University SOE eligible for College status, to be renamed as Tullao College of Economics
University SOE eligible for College status, to be renamed as Tullao College of Economics
SOE eligible for College status, to be renamed as Tullao College of Economics
April 1, 2016
April 1, 2016

The DLSU School of Economics (SOE) will soon be known as the Tullao College of Economics (TCOE), after one of the department’s most notable professors, Dr. Tereso S. Tullao Jr. The shift comes after the announcement of current Dean Marites Tiongco over the University help desk last month.

“Truly, having our college finally named after one of its most notable University Fellows is an awe-inspiring honor…To have Dr. Tullao in this University is a legacy that will continue to inspire young economists and students alike,” TCOE Vice Dean Mitzie Conchada proudly stated in an assembly held to declare the newly named college last February 29.

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A legacy left behind

News about renaming SOE surfaced early last year, when Dr. Tullao discreetly called for a retirement meeting. After having rendered 43 years in teaching economics, Dr. Tullao sought Dr. Tiongco for a plan about his said retirement from the University. As an explanation, he reasoned out that his duty as a professor has now ended and that it was now the opportunity for the other faculty members under the college to pave their way towards professionalism and “mark their own legacies” as educators of aspiring economists and students alike.

Dr. Tullao has won numerous awards, including the 2015 De La Salle Alumni Association Lasallian Achievement Award and National Book Award, to name a few. He has also authored various books about economics as well as monographs and research articles. He was the former dean of the College of Business and Economics of DLSU from 1996-2001.

“I am afraid that I am hindering other faculty members from [doing] their best as educators,” Dr. Tullao stated as he talked about his retirement plan early last year. “It was time for me to discover all the remaining options that could possibly maximize my utility without it ever decreasing,” he laughingly claimed as he was looking for other possible hobbies aside from teaching as a professor in DLSU, many of which he enumerated as “recreational hobbies” to keep him busy during his retirement age.

“I am not getting any younger. It’s time for me to do other things too, other than teaching. I guess teaching full time here in the University has its own opportunity cost. I was not able to do the things that I really loved even in my younger years,” Dr. Tullao further clarified during the meeting.



Various factors were considered in deciding on the college’s new namesake. Factors such as professional attainment, books and works published, research papers presented, research congresses hosted and participated, quality of service, proper conduct, good moral standing, and, of course, the length of stay in the University. The deliberation for the college’s new name occurred last January 15.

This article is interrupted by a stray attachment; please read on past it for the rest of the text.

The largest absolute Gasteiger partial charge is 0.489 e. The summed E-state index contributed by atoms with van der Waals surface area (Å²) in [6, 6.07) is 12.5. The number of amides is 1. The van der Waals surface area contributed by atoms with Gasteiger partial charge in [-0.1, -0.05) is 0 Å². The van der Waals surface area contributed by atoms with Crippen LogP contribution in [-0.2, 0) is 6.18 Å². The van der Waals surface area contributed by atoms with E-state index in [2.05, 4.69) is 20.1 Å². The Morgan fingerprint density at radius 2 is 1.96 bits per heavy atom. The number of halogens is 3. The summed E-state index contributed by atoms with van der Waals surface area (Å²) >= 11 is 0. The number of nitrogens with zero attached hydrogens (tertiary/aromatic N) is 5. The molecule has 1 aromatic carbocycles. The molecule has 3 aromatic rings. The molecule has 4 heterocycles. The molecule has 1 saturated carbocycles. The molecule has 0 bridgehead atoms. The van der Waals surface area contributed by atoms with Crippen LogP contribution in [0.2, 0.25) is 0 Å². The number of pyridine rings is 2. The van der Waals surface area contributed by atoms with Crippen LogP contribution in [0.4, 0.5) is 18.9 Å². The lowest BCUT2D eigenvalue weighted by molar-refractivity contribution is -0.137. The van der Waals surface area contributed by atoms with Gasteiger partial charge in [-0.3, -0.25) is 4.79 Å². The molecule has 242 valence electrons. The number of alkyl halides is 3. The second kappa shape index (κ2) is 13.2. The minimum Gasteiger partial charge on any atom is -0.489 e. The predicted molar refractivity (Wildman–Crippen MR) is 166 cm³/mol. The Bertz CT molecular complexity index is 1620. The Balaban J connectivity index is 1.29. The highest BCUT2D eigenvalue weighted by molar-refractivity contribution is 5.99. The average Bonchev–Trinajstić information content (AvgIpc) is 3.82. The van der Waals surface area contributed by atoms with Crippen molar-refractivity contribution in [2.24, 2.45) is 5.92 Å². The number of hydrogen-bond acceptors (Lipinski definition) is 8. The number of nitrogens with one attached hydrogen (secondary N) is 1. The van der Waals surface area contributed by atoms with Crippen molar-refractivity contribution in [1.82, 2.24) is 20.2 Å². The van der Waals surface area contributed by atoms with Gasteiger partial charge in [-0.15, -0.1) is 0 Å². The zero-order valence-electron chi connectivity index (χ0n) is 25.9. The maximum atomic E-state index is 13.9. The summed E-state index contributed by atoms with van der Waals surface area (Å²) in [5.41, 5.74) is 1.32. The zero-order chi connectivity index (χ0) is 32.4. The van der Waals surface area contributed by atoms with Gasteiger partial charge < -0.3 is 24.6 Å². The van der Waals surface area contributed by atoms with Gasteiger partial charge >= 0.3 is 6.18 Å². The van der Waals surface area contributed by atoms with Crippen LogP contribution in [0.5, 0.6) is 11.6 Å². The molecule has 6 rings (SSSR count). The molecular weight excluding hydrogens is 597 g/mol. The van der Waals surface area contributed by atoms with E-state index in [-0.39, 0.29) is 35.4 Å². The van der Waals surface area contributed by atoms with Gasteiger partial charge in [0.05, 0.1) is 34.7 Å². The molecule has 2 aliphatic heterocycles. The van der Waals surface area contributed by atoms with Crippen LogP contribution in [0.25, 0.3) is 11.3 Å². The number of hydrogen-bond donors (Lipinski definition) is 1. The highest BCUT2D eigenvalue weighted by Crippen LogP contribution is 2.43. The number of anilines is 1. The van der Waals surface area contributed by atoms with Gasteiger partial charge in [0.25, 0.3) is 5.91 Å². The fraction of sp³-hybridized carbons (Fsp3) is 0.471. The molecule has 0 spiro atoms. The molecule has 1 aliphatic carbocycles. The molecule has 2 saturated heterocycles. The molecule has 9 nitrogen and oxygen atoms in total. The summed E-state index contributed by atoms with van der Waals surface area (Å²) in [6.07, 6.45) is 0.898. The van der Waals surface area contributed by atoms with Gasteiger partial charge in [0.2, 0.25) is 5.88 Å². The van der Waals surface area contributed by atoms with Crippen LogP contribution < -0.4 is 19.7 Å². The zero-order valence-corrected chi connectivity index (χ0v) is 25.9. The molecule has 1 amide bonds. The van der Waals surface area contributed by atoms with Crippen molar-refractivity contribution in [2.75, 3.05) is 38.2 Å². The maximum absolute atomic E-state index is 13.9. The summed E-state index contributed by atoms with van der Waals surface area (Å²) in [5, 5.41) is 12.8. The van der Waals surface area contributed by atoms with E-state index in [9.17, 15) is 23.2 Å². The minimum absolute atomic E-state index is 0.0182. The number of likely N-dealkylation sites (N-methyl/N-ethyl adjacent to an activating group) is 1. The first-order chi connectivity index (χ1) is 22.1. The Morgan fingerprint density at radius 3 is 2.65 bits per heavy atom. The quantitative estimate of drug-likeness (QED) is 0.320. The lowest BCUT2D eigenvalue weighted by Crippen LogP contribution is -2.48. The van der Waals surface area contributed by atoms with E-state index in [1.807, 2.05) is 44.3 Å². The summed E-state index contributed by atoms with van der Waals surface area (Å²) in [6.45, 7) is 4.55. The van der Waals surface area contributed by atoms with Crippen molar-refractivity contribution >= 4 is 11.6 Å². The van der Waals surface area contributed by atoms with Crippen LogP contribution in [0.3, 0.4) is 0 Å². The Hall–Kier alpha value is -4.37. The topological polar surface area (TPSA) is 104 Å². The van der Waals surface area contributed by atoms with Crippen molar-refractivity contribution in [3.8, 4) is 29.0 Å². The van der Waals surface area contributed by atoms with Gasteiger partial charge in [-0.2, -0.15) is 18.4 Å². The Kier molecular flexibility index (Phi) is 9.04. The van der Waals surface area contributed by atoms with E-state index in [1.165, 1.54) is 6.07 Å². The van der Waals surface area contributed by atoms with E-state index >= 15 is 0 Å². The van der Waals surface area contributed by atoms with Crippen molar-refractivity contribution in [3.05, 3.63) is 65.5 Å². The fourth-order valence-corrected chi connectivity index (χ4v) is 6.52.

Tullao, being one of the University’s leading economic professors since 1973, was only one of the many names considered during the deliberation. Other economics professors had also been assessed, many of whom were full professors, such as Dr. Myrna Austria, Dr. Lawrence Dacuycuy, and Dr. Angelo Unite.

After a long and careful deliberation, Dr. Tiongco, as the head councilor of the meeting, declared Tullao as the most notable educator of the college and therefore planned to name the college after him.


The take on Tullao’s retirement

“The first time the news about Dr. Tullao’s retirement had arrived, I was in tears. He was one of my closest colleagues, and for him to retire gave me such an unexplainable feeling—a feeling of remorse. His talents and skills as an educator were definitely an asset to our school and to our future economists as well. Had Dr. Tullao employed himself in another university, the School of Economics would be built on solely just buildings, cement, and unexplained graphs; hence, it would have been built on bland soil where our students wouldn’t be able to bloom and prosper to their hearts’ content. Having Dr. Tullao as a fellow educator really made me more refined as one,” Paulynne Castillo, a faculty under the new TCOE, shares.

Students, especially those majoring in economics, also express dismay over Dr. Tullao’s retirement.

Ashley Dasugo (III, AEF-BSA) a former student of Dr. Tullao, says that she is deeply saddened by the news. “I remember hoping to get him as my professor for ECONTWO, and I actually looked forward to his classes. My learnings in macroeconomics expounded mainly because of him. I would certainly miss his well-planned teachings even if it’s mostly [in] Tagalog. He brought macroeconomics to a whole new level,” Dasugo describes.

Like Dasugo, Carlo Paez (III, AEI-BSA) had Dr. Tullao for ECONTWO. “He was exceptional. That much I can recall. He made ECONTWO easy for me. I can clearly remember his book, Elements of Economics, and it was a one-of-a-kind tool in aiding me to understand ECONONE. What I learned from him was something that I would never want to trade. It was an honor to be taught by him. DLSU would not be DLSU if not for him, and studying here with an economics major would not be the same without him,” he illustrates.